HELPING LEGALIZE DRUGS
A couple readers objected to my suggestion last week that Bill O’Reilly’s anti-drug scare tactics are actually helping our cause more than they hurt it. Here’s what they said:
“I’m very displeased with most of these TV interviews. Between Mr. O’Reilly’s constant use of voodoo pharmacology and emotional appeals, Mr. Nadelmann never really got a chance to articulate the finer points of legalization. Until we get longer fairer interviews, I’m not convinced that these TV spots do any good.”
“I have to disagree with Scott’s post. Dogmatic idiots like O’Reilly and his ‘chronic’ (pun intended) listeners can’t be schooled. Not by reasoned argument, anyway. That’s the big problem re. all the societal problems we face: there’s so many dogmatic idiots, and way too many of them, like O’Reilly, have public megaphones via corporate sponsored mass media. Imo, it’s better to just accept that quite a few people are unreachable, and instead, try to reach those who still have a modicum of intelligent open-mindedness.”
I understand how one could conclude that our efforts are undermined when a prominent voice like O’Reilly speaks out against us before a massive television audience, nor would I argue that there’s no such thing as bad publicity for the cause of drug policy reform. But Bill O’Reilly’s brand of dubious DEA-derived data and authoritarian posturing is unlikely to come as a major revelation to anyone in his audience. His tactics are nothing more than classic prohibitionist nonsense; the same stuff that’s failed quite consistently to turn back our momentum.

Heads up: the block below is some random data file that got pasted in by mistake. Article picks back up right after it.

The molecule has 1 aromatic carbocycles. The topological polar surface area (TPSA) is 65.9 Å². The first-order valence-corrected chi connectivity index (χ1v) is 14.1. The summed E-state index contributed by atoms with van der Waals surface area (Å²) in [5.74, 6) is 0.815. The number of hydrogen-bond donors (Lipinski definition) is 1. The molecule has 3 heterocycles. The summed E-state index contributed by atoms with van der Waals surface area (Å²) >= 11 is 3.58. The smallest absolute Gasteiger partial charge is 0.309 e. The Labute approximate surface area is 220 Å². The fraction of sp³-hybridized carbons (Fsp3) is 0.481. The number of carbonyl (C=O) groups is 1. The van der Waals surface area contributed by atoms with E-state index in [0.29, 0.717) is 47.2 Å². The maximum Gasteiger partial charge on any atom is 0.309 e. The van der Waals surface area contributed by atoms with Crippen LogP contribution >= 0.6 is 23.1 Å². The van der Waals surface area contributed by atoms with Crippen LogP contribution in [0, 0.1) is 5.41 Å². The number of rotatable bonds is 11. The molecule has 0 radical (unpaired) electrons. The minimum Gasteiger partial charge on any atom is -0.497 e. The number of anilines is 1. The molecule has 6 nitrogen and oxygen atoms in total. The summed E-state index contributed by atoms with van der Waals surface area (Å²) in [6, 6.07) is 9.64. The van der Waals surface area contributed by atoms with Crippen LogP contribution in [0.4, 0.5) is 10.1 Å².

Over and over again, O’Reilly’s attacks have come from a defensive stance, as he reacts to our efforts by condemning the latest drug reform book or campaign. In the process, he inadvertently presents and legitimizes our argument before an audience that we’d otherwise struggle to reach. He props up reform leaders with primetime television exposure and further establishes the now-undeniable rise of drug policy reform into the realm of mainstream political debate. In the meantime, support for drug policy reform among conservatives surges like never before and national support for marijuana legalization has never been higher than it is today.
So if I had a choice between O’Reilly attacking us every day of the week, or ignoring us entirely, I’d choose the former without hesitation. If you don’t think it’s possible to advance a political agenda by quarreling with Bill O’Reilly, consider the fact that Al Franken is now a U.S. Senator.